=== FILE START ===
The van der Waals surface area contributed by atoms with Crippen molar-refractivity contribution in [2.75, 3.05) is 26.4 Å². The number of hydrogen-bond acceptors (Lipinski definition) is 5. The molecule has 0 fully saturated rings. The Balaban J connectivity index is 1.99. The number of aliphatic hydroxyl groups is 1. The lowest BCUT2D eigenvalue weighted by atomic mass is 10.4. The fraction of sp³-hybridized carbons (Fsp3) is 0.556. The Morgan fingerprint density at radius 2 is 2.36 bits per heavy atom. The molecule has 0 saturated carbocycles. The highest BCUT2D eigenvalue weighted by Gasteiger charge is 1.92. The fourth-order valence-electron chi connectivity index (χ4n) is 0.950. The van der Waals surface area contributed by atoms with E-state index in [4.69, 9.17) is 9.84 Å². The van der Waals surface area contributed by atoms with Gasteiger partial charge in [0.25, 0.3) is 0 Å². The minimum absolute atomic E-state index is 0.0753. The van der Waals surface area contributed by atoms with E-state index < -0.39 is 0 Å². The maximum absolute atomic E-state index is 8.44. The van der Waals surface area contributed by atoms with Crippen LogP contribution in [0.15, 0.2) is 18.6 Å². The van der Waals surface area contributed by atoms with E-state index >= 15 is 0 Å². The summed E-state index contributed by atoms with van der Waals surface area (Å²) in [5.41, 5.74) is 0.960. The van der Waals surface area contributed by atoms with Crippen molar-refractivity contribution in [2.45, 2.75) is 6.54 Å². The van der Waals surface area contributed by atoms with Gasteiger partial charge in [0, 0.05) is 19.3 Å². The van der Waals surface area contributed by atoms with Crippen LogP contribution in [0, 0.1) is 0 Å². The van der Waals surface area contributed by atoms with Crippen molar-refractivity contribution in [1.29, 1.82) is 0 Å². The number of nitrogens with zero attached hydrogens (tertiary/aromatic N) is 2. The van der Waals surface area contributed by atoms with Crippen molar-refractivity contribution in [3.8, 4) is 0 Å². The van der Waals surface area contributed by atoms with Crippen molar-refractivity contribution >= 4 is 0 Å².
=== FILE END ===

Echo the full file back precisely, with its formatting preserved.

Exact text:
The van der Waals surface area contributed by atoms with Crippen molar-refractivity contribution in [2.75, 3.05) is 26.4 Å². The number of hydrogen-bond acceptors (Lipinski definition) is 5. The molecule has 0 fully saturated rings. The Balaban J connectivity index is 1.99. The number of aliphatic hydroxyl groups is 1. The lowest BCUT2D eigenvalue weighted by atomic mass is 10.4. The fraction of sp³-hybridized carbons (Fsp3) is 0.556. The Morgan fingerprint density at radius 2 is 2.36 bits per heavy atom. The molecule has 0 saturated carbocycles. The highest BCUT2D eigenvalue weighted by Gasteiger charge is 1.92. The fourth-order valence-electron chi connectivity index (χ4n) is 0.950. The van der Waals surface area contributed by atoms with E-state index in [4.69, 9.17) is 9.84 Å². The van der Waals surface area contributed by atoms with Gasteiger partial charge in [0.25, 0.3) is 0 Å². The minimum absolute atomic E-state index is 0.0753. The van der Waals surface area contributed by atoms with E-state index < -0.39 is 0 Å². The maximum absolute atomic E-state index is 8.44. The van der Waals surface area contributed by atoms with Crippen LogP contribution in [0.15, 0.2) is 18.6 Å². The van der Waals surface area contributed by atoms with E-state index >= 15 is 0 Å². The summed E-state index contributed by atoms with van der Waals surface area (Å²) in [5.41, 5.74) is 0.960. The van der Waals surface area contributed by atoms with Crippen molar-refractivity contribution in [2.45, 2.75) is 6.54 Å². The van der Waals surface area contributed by atoms with Gasteiger partial charge in [0, 0.05) is 19.3 Å². The van der Waals surface area contributed by atoms with Crippen LogP contribution in [0, 0.1) is 0 Å². The van der Waals surface area contributed by atoms with Crippen molar-refractivity contribution in [1.29, 1.82) is 0 Å². The number of nitrogens with zero attached hydrogens (tertiary/aromatic N) is 2. The van der Waals surface area contributed by atoms with Crippen molar-refractivity contribution in [3.8, 4) is 0 Å². The van der Waals surface area contributed by atoms with Crippen molar-refractivity contribution >= 4 is 0 Å².